Fort McPherson is located on the Dempster Highway in Northwest Territories, Canada, on the Peel River, 24 miles/38 km from its junction with the Mackenzie River; 100 miles/160 km southwest of Aklavik by boat along Peel Channel.
The Hamlet of Fort McPherson (or Tetl’it Zheh, Town of the Head Waters) is home to the Teetl’it Gwich’in people. It is a pleasant community with 2 grocery/general stores and 2 service stations with gas/diesel. Lodging at the Peel River Inn, phone 867-952-2091. Fort McPherson is an alcohol-restricted community and there are strict limits on transported quantities allowed. To be compliant, do not bring more than you could reasonably consume in one day.
Fort McPherson was named in 1848, for Murdoch McPherson, chief trader of the Hudson’s Bay Co., which had established its first posts in the area 8 years before. Between 1849 and 1859, there were frequent feuds with neighboring Inuit, who later moved farther north to the Aklavik area, where they established a furtrading post.
In addition to subsistence fishing and hunting, income is earned from trapping (mostly muskrat and mink), handicrafts, government employment, commercial enterprises and local retail outlets.
Visitors can stop by the Fort McPherson Tent and Canvas factory and shop the outlet store inside the factory for unique canvas items.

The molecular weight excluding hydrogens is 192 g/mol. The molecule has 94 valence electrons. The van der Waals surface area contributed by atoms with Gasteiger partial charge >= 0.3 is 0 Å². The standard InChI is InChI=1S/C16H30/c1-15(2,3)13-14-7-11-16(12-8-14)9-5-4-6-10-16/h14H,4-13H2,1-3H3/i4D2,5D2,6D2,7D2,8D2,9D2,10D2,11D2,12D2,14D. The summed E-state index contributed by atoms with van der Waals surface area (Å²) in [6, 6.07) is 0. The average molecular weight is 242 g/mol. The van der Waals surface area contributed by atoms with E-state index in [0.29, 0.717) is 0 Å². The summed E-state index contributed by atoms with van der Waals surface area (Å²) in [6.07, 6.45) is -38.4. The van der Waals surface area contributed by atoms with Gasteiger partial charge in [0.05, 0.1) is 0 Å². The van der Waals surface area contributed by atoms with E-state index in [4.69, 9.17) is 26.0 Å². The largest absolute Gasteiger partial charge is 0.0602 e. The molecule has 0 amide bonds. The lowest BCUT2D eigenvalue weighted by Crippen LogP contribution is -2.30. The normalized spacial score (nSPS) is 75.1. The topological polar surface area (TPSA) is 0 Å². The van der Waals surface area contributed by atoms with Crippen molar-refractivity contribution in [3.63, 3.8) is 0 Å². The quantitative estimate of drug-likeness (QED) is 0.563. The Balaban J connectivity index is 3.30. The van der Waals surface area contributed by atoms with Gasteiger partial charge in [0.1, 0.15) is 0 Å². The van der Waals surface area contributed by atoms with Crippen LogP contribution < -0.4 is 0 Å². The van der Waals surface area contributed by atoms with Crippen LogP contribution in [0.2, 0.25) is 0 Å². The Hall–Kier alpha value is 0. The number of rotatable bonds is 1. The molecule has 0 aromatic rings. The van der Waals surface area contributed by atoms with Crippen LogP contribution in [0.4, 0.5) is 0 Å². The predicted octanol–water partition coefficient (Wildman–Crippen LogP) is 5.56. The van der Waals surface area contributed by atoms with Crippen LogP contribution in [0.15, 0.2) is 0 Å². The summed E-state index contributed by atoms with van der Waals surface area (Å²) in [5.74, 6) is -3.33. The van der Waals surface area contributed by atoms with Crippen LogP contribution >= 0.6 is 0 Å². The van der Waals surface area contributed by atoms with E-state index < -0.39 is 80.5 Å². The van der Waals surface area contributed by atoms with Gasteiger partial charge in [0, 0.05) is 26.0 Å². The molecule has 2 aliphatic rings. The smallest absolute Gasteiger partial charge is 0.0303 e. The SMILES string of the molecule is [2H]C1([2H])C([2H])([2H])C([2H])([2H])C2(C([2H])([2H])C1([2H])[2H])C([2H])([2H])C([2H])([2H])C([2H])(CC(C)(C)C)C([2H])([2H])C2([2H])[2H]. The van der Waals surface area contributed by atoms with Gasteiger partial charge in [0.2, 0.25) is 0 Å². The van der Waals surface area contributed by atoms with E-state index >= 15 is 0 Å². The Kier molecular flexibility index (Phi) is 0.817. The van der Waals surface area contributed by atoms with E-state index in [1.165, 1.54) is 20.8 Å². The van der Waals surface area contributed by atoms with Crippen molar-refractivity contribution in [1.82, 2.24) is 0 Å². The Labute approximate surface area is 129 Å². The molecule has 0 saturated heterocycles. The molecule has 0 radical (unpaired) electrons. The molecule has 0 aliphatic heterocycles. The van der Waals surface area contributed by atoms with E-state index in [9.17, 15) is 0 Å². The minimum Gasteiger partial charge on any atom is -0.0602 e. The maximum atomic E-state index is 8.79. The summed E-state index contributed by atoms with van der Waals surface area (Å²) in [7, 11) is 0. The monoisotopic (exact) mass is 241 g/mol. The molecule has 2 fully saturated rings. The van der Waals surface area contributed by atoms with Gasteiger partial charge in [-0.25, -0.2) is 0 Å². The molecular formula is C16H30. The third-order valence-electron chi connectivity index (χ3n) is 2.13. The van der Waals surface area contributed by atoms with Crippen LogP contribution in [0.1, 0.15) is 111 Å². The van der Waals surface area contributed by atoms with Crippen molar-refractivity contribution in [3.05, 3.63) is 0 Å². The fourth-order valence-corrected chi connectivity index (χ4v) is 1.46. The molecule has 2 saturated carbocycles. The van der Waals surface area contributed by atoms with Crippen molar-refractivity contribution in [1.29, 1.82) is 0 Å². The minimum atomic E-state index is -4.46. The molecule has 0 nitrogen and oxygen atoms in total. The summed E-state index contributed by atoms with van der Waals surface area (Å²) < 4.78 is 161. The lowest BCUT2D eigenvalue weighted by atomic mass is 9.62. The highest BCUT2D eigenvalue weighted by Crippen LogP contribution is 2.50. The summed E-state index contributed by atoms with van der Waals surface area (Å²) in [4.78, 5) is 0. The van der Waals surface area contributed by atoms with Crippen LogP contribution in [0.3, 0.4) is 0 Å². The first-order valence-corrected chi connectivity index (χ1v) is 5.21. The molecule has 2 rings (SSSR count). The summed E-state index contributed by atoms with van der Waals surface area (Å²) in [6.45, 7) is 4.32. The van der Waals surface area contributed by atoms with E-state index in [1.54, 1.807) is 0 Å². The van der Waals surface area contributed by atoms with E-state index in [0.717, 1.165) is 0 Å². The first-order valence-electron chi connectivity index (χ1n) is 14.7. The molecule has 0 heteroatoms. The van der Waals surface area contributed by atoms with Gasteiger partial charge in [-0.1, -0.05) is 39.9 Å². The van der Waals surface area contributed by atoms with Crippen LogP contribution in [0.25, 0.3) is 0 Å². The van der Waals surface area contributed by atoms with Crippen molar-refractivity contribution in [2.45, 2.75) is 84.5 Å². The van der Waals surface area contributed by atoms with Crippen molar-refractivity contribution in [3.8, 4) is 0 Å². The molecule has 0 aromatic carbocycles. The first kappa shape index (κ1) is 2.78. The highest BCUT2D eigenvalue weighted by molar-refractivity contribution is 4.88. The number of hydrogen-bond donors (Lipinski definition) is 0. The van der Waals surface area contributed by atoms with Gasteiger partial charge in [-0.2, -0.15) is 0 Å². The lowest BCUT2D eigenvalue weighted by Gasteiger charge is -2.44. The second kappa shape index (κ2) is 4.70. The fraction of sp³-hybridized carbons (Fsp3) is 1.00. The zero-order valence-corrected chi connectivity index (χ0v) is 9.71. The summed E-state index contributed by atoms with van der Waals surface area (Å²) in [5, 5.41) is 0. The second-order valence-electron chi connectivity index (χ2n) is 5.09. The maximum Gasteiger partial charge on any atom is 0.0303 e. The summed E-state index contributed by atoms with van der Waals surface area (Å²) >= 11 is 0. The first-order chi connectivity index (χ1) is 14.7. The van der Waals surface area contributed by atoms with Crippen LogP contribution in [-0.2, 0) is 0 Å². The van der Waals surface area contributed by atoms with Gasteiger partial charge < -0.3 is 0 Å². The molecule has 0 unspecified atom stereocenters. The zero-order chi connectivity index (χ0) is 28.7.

Photos and artifacts depicting the history and way of life of the community are displayed in the Chief Julius School. The Lost Patrol Gravesite is in the cemetery outside the Anglican church. Buried there are Inspector Francis J. Fitzgerald and 3 men from the ill-fated North West Mounted Police patrol of 1910–1911 between Fort McPherson and Dawson. A plaque inside the church commemorates the Lost Patrol. The original church, St. Matthew’s, was built in 1860. It was replaced about 100 years later by the present-day church.
Inspector Fitzgerald and the men had leftFort McPherson on Dec. 21, 1910, carrying mail and dispatches to Dawson City. By Feb. 20, 1911, the men had not yet arrived in Dawson, nearly a month overdue. A search party led by Corporal W.J.D. Dempster was sent to look for the missing patrol. On March 22, 1911, Dempster discovered their frozen bodies only 26 miles from where they had started. Lack of knowledge of the trail, coupled with too few rations, had doomed the 4-man patrol. One of the last entries in Fitzgerald’s diary, quoted in Dick North’s The Lost Patrol, an account of their journey, reads: “We have now only 10 pounds of flour and 8 pounds of bacon and some dried fish. My last hope is gone. … We have been a week looking for a river to take us over the divide, but there are dozens of rivers, and I am at a loss.”